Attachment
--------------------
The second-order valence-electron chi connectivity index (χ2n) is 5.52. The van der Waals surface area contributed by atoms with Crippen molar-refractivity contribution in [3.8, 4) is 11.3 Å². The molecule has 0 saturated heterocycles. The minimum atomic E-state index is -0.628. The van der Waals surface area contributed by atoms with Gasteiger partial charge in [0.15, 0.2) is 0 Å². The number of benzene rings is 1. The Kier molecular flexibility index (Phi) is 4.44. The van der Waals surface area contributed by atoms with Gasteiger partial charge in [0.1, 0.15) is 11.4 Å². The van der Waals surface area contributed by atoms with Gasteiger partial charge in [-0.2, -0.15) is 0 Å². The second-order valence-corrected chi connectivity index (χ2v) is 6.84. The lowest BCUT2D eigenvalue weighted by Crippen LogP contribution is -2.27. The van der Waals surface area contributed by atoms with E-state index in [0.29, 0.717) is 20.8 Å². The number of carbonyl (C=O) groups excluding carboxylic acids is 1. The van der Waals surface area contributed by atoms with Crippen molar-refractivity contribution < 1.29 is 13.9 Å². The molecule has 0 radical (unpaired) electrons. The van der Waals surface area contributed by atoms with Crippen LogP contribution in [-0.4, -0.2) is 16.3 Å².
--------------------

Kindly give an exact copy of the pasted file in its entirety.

The second-order valence-electron chi connectivity index (χ2n) is 5.52. The van der Waals surface area contributed by atoms with Crippen molar-refractivity contribution in [3.8, 4) is 11.3 Å². The molecule has 0 saturated heterocycles. The minimum atomic E-state index is -0.628. The van der Waals surface area contributed by atoms with Gasteiger partial charge in [0.15, 0.2) is 0 Å². The number of benzene rings is 1. The Kier molecular flexibility index (Phi) is 4.44. The van der Waals surface area contributed by atoms with Gasteiger partial charge in [0.1, 0.15) is 11.4 Å². The van der Waals surface area contributed by atoms with Gasteiger partial charge in [-0.2, -0.15) is 0 Å². The second-order valence-corrected chi connectivity index (χ2v) is 6.84. The lowest BCUT2D eigenvalue weighted by Crippen LogP contribution is -2.27. The van der Waals surface area contributed by atoms with E-state index in [0.29, 0.717) is 20.8 Å². The number of carbonyl (C=O) groups excluding carboxylic acids is 1. The van der Waals surface area contributed by atoms with Crippen molar-refractivity contribution < 1.29 is 13.9 Å². The molecule has 0 radical (unpaired) electrons. The van der Waals surface area contributed by atoms with Crippen LogP contribution in [-0.4, -0.2) is 16.3 Å².